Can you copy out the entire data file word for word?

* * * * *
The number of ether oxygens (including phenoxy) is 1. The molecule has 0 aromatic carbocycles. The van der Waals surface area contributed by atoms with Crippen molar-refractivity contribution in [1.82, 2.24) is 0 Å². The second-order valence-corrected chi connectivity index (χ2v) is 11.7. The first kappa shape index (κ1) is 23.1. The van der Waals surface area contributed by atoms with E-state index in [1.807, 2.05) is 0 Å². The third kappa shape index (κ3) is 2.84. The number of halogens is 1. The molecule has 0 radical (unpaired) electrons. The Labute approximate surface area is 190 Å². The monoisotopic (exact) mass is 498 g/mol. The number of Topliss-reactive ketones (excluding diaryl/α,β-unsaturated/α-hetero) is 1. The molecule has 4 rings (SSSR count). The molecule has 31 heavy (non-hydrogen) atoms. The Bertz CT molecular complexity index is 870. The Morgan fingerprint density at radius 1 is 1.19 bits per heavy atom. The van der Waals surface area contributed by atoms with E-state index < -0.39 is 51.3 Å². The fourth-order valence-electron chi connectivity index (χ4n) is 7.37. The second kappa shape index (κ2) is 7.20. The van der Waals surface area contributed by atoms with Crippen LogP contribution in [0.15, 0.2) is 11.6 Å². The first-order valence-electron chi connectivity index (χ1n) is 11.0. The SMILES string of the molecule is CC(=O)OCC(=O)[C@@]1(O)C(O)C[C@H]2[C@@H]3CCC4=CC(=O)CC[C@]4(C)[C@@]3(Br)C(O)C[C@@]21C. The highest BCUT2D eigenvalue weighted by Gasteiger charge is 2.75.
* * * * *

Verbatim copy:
The number of ether oxygens (including phenoxy) is 1. The molecule has 0 aromatic carbocycles. The van der Waals surface area contributed by atoms with Crippen molar-refractivity contribution in [1.82, 2.24) is 0 Å². The second-order valence-corrected chi connectivity index (χ2v) is 11.7. The first kappa shape index (κ1) is 23.1. The van der Waals surface area contributed by atoms with E-state index in [1.807, 2.05) is 0 Å². The third kappa shape index (κ3) is 2.84. The number of halogens is 1. The molecule has 0 radical (unpaired) electrons. The Labute approximate surface area is 190 Å². The monoisotopic (exact) mass is 498 g/mol. The number of Topliss-reactive ketones (excluding diaryl/α,β-unsaturated/α-hetero) is 1. The molecule has 4 rings (SSSR count). The molecule has 31 heavy (non-hydrogen) atoms. The Bertz CT molecular complexity index is 870. The Morgan fingerprint density at radius 1 is 1.19 bits per heavy atom. The van der Waals surface area contributed by atoms with E-state index < -0.39 is 51.3 Å². The fourth-order valence-electron chi connectivity index (χ4n) is 7.37. The second kappa shape index (κ2) is 7.20. The van der Waals surface area contributed by atoms with Crippen LogP contribution in [0.15, 0.2) is 11.6 Å². The first-order valence-electron chi connectivity index (χ1n) is 11.0. The SMILES string of the molecule is CC(=O)OCC(=O)[C@@]1(O)C(O)C[C@H]2[C@@H]3CCC4=CC(=O)CC[C@]4(C)[C@@]3(Br)C(O)C[C@@]21C. The highest BCUT2D eigenvalue weighted by Gasteiger charge is 2.75.